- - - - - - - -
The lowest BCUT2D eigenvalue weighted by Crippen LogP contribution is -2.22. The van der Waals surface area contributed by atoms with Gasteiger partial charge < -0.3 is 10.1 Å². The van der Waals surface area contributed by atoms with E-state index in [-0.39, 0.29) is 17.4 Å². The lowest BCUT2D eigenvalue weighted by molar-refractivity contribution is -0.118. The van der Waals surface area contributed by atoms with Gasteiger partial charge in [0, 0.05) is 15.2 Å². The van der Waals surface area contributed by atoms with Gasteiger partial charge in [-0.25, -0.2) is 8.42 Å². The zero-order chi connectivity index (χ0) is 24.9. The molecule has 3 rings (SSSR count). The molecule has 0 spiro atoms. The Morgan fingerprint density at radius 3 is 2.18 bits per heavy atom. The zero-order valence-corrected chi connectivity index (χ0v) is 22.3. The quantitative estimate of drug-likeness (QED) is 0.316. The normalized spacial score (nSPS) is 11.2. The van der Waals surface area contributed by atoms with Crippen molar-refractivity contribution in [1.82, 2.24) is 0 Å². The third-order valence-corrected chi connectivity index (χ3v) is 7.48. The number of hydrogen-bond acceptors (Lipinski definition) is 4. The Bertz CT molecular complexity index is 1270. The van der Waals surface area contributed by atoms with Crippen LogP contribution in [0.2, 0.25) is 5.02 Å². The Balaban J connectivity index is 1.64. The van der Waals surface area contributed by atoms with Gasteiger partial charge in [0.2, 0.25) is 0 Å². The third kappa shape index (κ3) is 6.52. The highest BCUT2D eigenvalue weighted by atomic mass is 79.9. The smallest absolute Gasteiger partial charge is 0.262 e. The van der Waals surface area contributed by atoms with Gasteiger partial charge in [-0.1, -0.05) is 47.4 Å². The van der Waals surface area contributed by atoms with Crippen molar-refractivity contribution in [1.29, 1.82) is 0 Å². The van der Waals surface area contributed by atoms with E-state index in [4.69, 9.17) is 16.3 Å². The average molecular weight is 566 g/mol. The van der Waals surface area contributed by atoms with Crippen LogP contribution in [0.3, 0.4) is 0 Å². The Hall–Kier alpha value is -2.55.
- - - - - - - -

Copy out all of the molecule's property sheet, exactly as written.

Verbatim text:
The lowest BCUT2D eigenvalue weighted by Crippen LogP contribution is -2.22. The van der Waals surface area contributed by atoms with Gasteiger partial charge < -0.3 is 10.1 Å². The van der Waals surface area contributed by atoms with E-state index in [-0.39, 0.29) is 17.4 Å². The lowest BCUT2D eigenvalue weighted by molar-refractivity contribution is -0.118. The van der Waals surface area contributed by atoms with Gasteiger partial charge in [0, 0.05) is 15.2 Å². The van der Waals surface area contributed by atoms with Gasteiger partial charge in [-0.25, -0.2) is 8.42 Å². The zero-order chi connectivity index (χ0) is 24.9. The molecule has 3 rings (SSSR count). The molecule has 0 spiro atoms. The Morgan fingerprint density at radius 3 is 2.18 bits per heavy atom. The zero-order valence-corrected chi connectivity index (χ0v) is 22.3. The quantitative estimate of drug-likeness (QED) is 0.316. The normalized spacial score (nSPS) is 11.2. The van der Waals surface area contributed by atoms with Crippen molar-refractivity contribution in [1.82, 2.24) is 0 Å². The third-order valence-corrected chi connectivity index (χ3v) is 7.48. The number of hydrogen-bond acceptors (Lipinski definition) is 4. The Bertz CT molecular complexity index is 1270. The van der Waals surface area contributed by atoms with Crippen LogP contribution in [0.2, 0.25) is 5.02 Å². The Balaban J connectivity index is 1.64. The van der Waals surface area contributed by atoms with Gasteiger partial charge in [0.2, 0.25) is 0 Å². The third kappa shape index (κ3) is 6.52. The highest BCUT2D eigenvalue weighted by atomic mass is 79.9. The smallest absolute Gasteiger partial charge is 0.262 e. The van der Waals surface area contributed by atoms with Gasteiger partial charge in [-0.1, -0.05) is 47.4 Å². The van der Waals surface area contributed by atoms with Crippen molar-refractivity contribution in [1.29, 1.82) is 0 Å². The van der Waals surface area contributed by atoms with E-state index in [4.69, 9.17) is 16.3 Å². The average molecular weight is 566 g/mol. The van der Waals surface area contributed by atoms with Crippen LogP contribution in [0.3, 0.4) is 0 Å². The Hall–Kier alpha value is -2.55.